World Literacy Summit 2018: The Citizens Foundation only non-profit to represent Pakistan at the global event

Lahore –  The Citizens Foundation (TCF) had the honour to be the only non-profit from Pakistan to participate in the World Literacy Summit 2018 held on March 25-27, 2018 at the Sheldonian Theatre, Oxford University, UK. In line with this year’s theme, Nadia Naviwala, on behalf of TCF, presented a keynote speech explaining TCF’s work in the field of education for the less privileged children in Pakistan, specifically their Adult Literacy Programme Aagahi, which literally means ‘awareness’. TCF has been mentioned by ‘The Economist’ as perhaps the largest network of independently run not-for-profit schools in the world. Additionally, employing 12,000 women as an all-female faculty makes it the largest private sector women employer in Pakistan.

The Aagahi programme aims at creating meaningful interventions to impart basic reading and writing skills to older women and young girls who have never been to school before.

In her keynote speech titled, “Getting 10,000 Mothers & Out-of-School Girls to Literacy & Numeracy Every Year in Pakistan,” Nadia Naviwala, an advisor to The Citizens Foundation and a fellow with the Woodrow Wilson Center, informed the audience about TCF’s large-scale effort to address the education crisis in Pakistan, where almost half of the country’s population is illiterate.

Talking about TCF model, Nadia said, “TCF sustains on philanthropy. TCF was started by a group of CEOs in 1995. They sat down at a table armed with pencil, paper, and made lists of problems that Pakistan has: health, poverty, female disempowerment, and intolerance. And they decided that the root of all these problems was a lack of access to education. They agreed on a crazy, unrealistic goal: to build 1,000 schools in Pakistan. But there was one stipulation: That these would not be poor schools for poor children.”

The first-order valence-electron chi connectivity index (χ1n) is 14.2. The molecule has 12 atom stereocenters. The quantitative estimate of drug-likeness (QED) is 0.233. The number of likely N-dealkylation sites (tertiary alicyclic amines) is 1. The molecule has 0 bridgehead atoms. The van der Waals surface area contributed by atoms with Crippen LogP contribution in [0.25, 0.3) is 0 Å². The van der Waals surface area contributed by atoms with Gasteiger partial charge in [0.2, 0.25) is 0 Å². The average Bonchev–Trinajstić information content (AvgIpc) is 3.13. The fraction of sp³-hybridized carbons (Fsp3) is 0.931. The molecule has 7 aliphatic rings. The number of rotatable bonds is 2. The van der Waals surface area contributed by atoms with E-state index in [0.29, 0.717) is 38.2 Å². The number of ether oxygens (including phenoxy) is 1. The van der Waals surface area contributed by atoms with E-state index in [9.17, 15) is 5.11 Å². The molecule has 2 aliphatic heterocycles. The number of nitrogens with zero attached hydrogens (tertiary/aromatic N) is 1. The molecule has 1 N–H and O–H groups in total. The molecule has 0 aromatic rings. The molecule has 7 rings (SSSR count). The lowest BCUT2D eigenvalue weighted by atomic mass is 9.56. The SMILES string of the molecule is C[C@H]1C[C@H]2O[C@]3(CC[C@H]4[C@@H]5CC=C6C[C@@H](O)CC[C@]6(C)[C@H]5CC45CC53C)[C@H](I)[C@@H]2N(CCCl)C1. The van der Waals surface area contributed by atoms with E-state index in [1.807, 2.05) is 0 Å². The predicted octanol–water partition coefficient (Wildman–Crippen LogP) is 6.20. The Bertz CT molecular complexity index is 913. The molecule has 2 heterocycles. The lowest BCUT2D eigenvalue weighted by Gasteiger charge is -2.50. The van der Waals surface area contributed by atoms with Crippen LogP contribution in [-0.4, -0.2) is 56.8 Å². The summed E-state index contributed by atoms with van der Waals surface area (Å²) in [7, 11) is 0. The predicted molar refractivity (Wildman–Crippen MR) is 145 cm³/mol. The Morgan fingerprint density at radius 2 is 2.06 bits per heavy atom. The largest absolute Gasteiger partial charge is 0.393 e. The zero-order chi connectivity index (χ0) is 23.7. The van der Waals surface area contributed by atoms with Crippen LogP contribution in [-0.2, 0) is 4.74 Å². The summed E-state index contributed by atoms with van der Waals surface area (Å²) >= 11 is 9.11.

She further added, “A Pew survey has found that parents in Pakistan believe that schooling is equally import for girls and boys. But there are real barriers, such as the distance to school, the presence of male teachers, and the expense. If you solve for these problems, as TCF has done, you will end up with an equal ratio of boys and girls in schools. Even beyond TCF, the gender gap has narrowed in parts of Pakistan. TCF is too good to be true. And I’ll tell you that if you’re looking for a catch, there isn’t one. But I’ll also tell you that the people who work at TCF are never satisfied. We’re constantly innovating and implementing new systems to improve the quality of education in our schools and figuring out ways to expand our impact.”

“Aagahi meaning ‘Awareness’ is a female adult literacy program that is run in our schools after school and in community spaces, which are often women’s homes. We started it because teachers were sending home notes with the kids that mothers couldn’t read. And in parent-teacher meetings, mothers admitted that they couldn’t read or understand their children’s homework. Parent-teacher meetings are actually where we recruit women into the program. And over time, as women see other women walking to school, they join in. And that’s how the program grows. Every year, we get 11,000 women and girls to literacy, numeracy, and basic life skills through 800 centers across the country,” Nadia explained.

In 2008, the people behind the World Literacy Foundation conceived the idea of a World Literacy Summit. This global event was envisaged to provide leaders in the developed and developing world, the opportunity to come together, and form an action plan which would build long term, sustainable solutions to reduce the global crisis of illiteracy. This year’s theme of the conference, ‘Closing the literacy gap in the 21st Century,’ is set to initiate discussion, collaboration and bring forward solutions to help 750 million people globally who are unable to read or write.

The non-profit organisation is providing quality education to 220,000 children through nearly 1,500 purpose-built school units located in the heart of Pakistan’s urban slums and rural communities.  The organisation ensures that girls represent nearly 50 per cent of overall student enrolment.